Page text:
Critics Review


A blood-curdling story of revenge, greed and powerplay

VadaChennai, VetriMaaran's first part of the trilogy is an epic slowburner that tells us a blood-curdling story of revenge, greed and powerplay. (more)

Source: Suhansid Srikanth, MovieCrow


'Vada Chennai' is an admirable gangster drama that you can't miss. It'll leave you yearning for the rest of the trilogy.

Vetri Maaran finely crafts this gangster drama with all the aspects of filmmaking at it's best. His 15 year long vision, research and ground work has paid off.(more)

Source: Behindwoods Review Board,


The sprawling nature of the narrative and the various events that impact the lives of the numerous characters make Vada Chennai truly an epic.

Vetri Maaran's rich detailing, be it the life in the prison or outside of it, helps us become a part of the story. Anbu is the protagonist, and gets the meatiest scenes. And Dhanush, in a role that has shades of the characters he played in Pudupettai and Aadukalam, gets some whistle-worthy masala moments, but like he did with Polladhavan, Vetri Maaran makes them organic and in character rather than empty heroism. The director ensures that the other characters have their moments.(more)

Source: Suganth, Times Of India


Source: PRasanth, Prashanth


Into the heart of North Madras

Vada Chennai is here to stay even if you like it or not. Watch it for the true gutsy performances of the lead characters and well-researched lifestyle of gangster life in North Madras over the last two decades.(more)

Source: IndiaGlitz ,


Watch it for its gritty realistic feel

Vada Chennai takes its time to unfold, and you may enjoy if you muster the patience for it. Give it a chance, watch it for some excellent acting and for its gritty realistic feel.(more)

Source: Moviebuzz,


A brilliant beginning to Dhanush-Vetrimaaran trilogy.

Vada Chennai is a bloody brilliant film laced with some bone chilling moments accompanied with ingenious music. The writing is breathtaking, the performance exemplary and the visuals are dark and deep, Can a gangster drama be any better?(more)

Source: priyanka Sundar, Hindustan Times


Dhanush''s realistic performance, Vetrimaaran's direction make this film a winner

Vada Chennai is another feather on Vetrimaaran's cap though not in the same league as his earlier films. The way he has built into the story, the rise of gangsters and thrown in political allegories is brutally honest. It also shows how politicians and the slum lords, in the name of development and welfare of the people, are similar in their opportunistic approach and selfish interests.(more)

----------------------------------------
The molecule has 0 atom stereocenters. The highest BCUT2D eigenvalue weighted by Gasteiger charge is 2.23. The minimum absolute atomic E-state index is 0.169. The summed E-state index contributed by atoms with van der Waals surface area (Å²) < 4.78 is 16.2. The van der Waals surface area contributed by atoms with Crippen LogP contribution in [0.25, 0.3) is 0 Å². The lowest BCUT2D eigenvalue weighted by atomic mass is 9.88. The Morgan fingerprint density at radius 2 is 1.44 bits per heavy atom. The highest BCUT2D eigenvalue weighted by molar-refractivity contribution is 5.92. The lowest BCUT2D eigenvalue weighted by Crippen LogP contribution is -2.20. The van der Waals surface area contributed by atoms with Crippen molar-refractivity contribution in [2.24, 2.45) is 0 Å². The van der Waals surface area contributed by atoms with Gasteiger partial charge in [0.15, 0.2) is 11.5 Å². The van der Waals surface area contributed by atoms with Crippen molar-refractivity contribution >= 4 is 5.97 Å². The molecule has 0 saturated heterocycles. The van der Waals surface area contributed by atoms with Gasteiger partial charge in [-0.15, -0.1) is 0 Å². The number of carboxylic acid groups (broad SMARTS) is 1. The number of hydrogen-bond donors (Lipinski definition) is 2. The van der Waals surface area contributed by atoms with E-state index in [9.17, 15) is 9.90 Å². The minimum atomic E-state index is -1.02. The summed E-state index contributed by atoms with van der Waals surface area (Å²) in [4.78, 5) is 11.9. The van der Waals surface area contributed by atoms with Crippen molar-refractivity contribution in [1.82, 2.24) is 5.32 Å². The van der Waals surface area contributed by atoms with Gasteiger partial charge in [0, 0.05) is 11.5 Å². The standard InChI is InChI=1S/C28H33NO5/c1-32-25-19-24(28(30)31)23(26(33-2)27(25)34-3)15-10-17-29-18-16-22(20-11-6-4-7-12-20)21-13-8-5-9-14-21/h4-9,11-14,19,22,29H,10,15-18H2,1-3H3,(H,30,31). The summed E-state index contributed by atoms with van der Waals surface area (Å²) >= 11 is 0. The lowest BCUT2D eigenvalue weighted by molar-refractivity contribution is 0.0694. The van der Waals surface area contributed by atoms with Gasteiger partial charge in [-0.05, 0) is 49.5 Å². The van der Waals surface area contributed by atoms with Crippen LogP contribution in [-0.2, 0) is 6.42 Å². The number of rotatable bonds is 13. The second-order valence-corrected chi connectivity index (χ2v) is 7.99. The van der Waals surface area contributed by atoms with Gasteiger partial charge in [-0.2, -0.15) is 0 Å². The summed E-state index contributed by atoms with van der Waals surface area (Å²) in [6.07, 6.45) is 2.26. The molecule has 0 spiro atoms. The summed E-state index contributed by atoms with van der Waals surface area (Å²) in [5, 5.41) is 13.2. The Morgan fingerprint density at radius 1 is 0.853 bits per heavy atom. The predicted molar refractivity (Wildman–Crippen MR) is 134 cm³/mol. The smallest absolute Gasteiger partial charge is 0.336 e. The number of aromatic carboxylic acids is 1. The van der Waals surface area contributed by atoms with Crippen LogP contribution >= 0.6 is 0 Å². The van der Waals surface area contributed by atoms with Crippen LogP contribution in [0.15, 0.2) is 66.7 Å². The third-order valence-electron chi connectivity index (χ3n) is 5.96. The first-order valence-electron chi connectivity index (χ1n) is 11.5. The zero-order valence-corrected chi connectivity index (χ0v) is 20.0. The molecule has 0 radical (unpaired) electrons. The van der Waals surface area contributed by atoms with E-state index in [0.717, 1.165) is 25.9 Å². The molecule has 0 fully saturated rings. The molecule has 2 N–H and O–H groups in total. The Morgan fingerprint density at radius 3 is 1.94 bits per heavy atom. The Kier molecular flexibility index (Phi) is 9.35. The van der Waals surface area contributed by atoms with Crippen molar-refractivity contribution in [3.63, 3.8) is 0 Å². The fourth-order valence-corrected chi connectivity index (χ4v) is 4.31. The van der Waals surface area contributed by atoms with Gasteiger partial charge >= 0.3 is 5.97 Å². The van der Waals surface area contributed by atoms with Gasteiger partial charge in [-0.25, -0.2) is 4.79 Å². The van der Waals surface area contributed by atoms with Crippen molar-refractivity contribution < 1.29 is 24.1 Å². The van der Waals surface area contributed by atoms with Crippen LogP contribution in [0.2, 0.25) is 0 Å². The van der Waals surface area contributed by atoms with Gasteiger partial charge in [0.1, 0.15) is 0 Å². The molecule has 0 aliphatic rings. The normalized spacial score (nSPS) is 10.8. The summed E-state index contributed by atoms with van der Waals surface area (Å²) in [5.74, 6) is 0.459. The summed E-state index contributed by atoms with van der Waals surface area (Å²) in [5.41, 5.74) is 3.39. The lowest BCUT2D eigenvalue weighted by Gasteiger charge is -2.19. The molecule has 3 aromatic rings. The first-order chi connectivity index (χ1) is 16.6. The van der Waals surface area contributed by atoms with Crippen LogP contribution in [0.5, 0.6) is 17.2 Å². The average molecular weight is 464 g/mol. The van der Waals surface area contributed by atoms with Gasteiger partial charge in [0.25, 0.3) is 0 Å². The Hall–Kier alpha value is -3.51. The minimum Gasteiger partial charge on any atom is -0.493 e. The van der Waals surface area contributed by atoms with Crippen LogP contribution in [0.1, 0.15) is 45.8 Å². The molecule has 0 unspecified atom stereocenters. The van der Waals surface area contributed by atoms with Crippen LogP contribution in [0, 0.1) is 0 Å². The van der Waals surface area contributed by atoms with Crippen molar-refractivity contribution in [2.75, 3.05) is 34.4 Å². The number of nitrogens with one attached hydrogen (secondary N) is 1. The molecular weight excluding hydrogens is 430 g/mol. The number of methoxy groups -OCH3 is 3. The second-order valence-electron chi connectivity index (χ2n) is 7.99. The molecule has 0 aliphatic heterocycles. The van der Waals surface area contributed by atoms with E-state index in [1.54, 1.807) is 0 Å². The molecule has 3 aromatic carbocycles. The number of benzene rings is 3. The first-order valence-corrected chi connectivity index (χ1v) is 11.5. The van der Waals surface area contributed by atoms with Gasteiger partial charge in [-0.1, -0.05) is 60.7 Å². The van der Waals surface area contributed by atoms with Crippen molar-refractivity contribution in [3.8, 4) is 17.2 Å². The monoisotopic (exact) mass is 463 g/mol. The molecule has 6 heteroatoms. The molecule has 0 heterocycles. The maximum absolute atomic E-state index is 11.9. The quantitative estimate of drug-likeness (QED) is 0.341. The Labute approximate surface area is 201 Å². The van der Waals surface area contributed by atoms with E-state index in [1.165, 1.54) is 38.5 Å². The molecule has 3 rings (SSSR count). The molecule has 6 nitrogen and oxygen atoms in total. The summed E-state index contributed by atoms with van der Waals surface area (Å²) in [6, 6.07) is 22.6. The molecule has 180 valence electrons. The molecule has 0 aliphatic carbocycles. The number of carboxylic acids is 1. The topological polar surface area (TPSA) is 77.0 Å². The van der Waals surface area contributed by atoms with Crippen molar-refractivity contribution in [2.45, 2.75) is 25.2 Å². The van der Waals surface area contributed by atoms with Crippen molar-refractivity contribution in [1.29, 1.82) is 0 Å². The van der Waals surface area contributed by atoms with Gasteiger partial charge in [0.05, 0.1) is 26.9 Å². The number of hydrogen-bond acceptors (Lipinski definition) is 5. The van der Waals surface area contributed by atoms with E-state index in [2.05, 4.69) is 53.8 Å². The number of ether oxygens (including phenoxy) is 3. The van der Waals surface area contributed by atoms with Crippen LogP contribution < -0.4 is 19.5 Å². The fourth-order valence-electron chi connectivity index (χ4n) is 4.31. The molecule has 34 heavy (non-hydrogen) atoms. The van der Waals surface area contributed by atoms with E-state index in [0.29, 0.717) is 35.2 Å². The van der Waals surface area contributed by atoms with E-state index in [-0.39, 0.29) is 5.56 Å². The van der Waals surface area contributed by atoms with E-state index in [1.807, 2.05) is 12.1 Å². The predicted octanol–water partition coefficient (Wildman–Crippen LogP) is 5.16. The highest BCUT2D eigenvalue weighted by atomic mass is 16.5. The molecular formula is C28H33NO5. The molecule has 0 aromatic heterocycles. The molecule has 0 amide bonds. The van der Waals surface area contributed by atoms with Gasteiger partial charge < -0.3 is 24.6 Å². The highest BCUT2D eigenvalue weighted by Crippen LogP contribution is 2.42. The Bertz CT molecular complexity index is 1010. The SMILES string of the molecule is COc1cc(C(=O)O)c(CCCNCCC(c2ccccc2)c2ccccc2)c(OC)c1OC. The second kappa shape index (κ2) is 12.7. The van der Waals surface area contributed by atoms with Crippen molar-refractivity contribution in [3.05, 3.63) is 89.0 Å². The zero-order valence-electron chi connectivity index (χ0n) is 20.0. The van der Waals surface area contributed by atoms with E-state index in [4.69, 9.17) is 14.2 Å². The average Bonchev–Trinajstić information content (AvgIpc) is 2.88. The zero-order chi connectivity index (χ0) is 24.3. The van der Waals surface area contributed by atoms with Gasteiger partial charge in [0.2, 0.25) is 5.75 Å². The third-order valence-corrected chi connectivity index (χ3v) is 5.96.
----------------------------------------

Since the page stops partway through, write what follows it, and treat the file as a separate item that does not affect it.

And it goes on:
Source: Sreedhar Pillai,


A gritty action drama that has commendable storytelling, characterizations, and performances.

Director Vetri Maaran strikes gold as every nook and corner of his script has his audience riveted. He has smartly materialized this exceptionally long story into three different parts. The structure is extremely refreshing as many stereotypes are broken and surprise elements hit us like a bolt of lightning at frequent intervals. The movie is air-tight and never drops its pace as the situations propel the story forward and establish the characters with fine layers. The narrative nuances enlighten the experience. (more)

Source: Review Board,


Vetrimaran-Dhanush's gangster drama is as good as it gets

It is not the story that stands out in Vada Chennai. It is how beautifully Vetrimaaran has captured the lifestyle of a place, which is so close and yet so far away from the advancement of modern civilization. (more)

Source: Manoj Kumar K, Indian Express


A Very Satisfying Gangster Saga That (Mostly) Becomes The Epic It Strives To Be

The dense texture of Vetrimaaran's screenplay imagines existence as a carrom board, with every move causing collisions and ricochets. In the past, dressed up in ballooning pants like the ones Prabhu Deva wore in Kadhalan, Anbu meets Padma (Aishwarya Rajesh) � but the meeting is �caused� by Rajiv Gandhi. If he hadn't been assassinated, anarchy wouldn�t have erupted on the streets, and Anbu's mother wouldn't have thought of using the chaos to rob things from a store, and Padma wouldn't have had the same idea, and Anbu may never have collided with her. This is the structure of an epic: the macro casts a shadow over the micro. (more)

Source: Baradwaj Rangan,


A brilliant beginning to Dhanush-Vetrimaaran trilogy

From the first shot of the film, director Vetrimaaran has managed to build suspense. This is not the kind where you wonder about the what, why and how every minute, but the suspense here is audience waiting with bated breath to see how a neighbourhood carrom player takes to violence. The first scene of four men sitting around a table with blood stained knives, and the 360 degree shot that begins from one character and ends with another is a clear indication what life has in store for these four characters. (more)

Source: Priyanka Sundar, Hindustan Times


Men are flawed, women angry

Vada Chennai, for most parts, keeps it real: The men are full of flaws that are indicative of their backgrounds and upbringing, and the women don't shy away from displaying their anger and greediness. The proceedings tend to drag a bit and the flashbacks could have been reduced. Also, a more careful use of cuss words would have had a greater impact on the scenes. As it stands, the story is a bit slipshod, but the characters and the layered writing will ensure that your attention stands.(more)

Source: Anupama Subramaniam, Deccan Chronicle